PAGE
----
We Hope for Better Things

we hope for better thingsAuthor: Erin Bartels

Publisher: Revell

Release Date: January 1, 2019

Rating: 5 Stars

Reviewer: Jessica Higgins

Three significant stories all woven together through a common theme of racial tension.

Elizabeth Basalm is a reporter for the Detroit Free Press who has just gotten a strange request from James Rich.  An elderly man, Mr. Rich asks Elizabeth if she is related to a Nora Basalm, as he has something of hers that needs to be returned.  It is a camera that has been in police evidence since the 1960s riots.  Elizabeth has never heard of Nora, but she has been trying to pin part of the riots activity on the elusive Judge Sharpe.  If these pictures have incriminating evidence, she might just be able to punch her ticket to major headlines.  But to do so will mean opening doors that some people want to be left closed.

Nora Basalm lives in Detroit’s Bloomfield Hills, which is all upper class and all white.  In the 1960s, even though the north doesn’t have the Jim Crowe laws, there is still natural segregation.  While at an art expo, she stumbles on a photograph of her father looking angry and hateful, she finds the photographer and asks if he will take down the picture.  He agrees, but only if she buys him a new camera since the man in the photograph smashed his.  After she meets him again with the camera, she begins to learn more about the man that she might even have feelings of love.  But to fall in love and marry him might mean career and social suicide.  It seems neither race wants to see this relationship succeed.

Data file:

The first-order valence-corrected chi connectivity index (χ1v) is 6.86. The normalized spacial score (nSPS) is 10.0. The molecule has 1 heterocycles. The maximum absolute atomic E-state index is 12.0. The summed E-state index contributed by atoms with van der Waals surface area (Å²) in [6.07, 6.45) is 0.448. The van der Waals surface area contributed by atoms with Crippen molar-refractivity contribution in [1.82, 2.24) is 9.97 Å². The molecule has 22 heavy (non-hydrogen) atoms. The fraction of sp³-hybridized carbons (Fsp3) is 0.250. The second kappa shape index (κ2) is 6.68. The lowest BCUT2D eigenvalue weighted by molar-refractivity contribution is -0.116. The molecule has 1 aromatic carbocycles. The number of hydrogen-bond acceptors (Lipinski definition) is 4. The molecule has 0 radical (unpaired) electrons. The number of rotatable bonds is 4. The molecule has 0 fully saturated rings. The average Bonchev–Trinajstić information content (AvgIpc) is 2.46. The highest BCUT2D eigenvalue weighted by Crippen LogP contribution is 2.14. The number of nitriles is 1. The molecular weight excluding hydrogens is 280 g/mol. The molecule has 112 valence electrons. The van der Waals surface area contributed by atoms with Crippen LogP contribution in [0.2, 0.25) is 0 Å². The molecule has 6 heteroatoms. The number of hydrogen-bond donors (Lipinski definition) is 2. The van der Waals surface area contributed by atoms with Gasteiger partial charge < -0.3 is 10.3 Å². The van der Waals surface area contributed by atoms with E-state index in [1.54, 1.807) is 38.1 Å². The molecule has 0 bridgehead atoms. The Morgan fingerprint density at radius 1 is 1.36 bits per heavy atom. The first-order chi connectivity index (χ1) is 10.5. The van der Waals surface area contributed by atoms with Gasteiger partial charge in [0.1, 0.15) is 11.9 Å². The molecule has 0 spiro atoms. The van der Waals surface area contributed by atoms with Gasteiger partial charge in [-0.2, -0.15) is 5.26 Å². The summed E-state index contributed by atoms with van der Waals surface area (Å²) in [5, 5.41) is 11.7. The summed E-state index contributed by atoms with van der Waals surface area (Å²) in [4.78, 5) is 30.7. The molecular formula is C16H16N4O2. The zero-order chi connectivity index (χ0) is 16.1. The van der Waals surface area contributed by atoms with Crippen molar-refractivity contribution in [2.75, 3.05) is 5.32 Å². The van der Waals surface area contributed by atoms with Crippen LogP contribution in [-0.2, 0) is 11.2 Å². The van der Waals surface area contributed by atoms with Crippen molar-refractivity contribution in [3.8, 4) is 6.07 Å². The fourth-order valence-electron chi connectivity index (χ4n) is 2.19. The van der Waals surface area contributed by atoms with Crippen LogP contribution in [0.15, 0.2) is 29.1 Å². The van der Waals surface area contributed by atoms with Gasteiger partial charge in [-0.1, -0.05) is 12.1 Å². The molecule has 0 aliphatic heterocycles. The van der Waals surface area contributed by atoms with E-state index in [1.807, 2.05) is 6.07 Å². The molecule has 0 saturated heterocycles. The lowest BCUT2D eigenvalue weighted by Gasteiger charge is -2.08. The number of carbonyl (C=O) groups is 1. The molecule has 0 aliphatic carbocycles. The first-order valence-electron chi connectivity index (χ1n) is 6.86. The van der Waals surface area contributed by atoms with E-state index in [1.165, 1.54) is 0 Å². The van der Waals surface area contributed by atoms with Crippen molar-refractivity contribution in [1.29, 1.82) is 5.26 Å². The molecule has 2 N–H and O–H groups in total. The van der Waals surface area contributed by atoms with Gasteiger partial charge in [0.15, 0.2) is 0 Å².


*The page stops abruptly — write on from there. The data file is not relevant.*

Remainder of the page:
The civil war has just broken out and Mary Basalm’s husband Nathaniel has decided to enlist leaving her behind at the family farm.  As she frets over his wellbeing, his trunk and a letter arrive one day.  Terrified of the worst, she opens the trunk to reveal a runaway slave named George has been packed inside of it.  As the war progresses, George and Mary become equals on running the farm and managing the affairs in Nathaniel’s absence.  Mary becomes to rely on George more than anyone else in her life, which begins to cause a huge rift between her and everyone she knows.

This was an incredible debut novel that tackles a subject that has been sensitive for centuries.  Bartels weaves three different stories that all center around racial tensions at three different time periods: present day, civil rights era, and the civil war.  The main characters of each story are involved in different interracial relationships, one in marriage, one in dating, and one that is completely forbidden.  Each story addresses the situation of the time period, but also shows how strong the main female characters are.  The entire book is educational, historical, entertaining, and unfortunately, sad.  All of the stories are also centered around a family farm house.  It’s sad to think of all the stories within a house that have occurred but have been forgotten over time.

I highly recommended this book for people who enjoy reading about controversy as well as about the time periods included.  Great book to start off the year!

I received a complimentary copy of this title from the publisher.  The views and opinions express within are my own.

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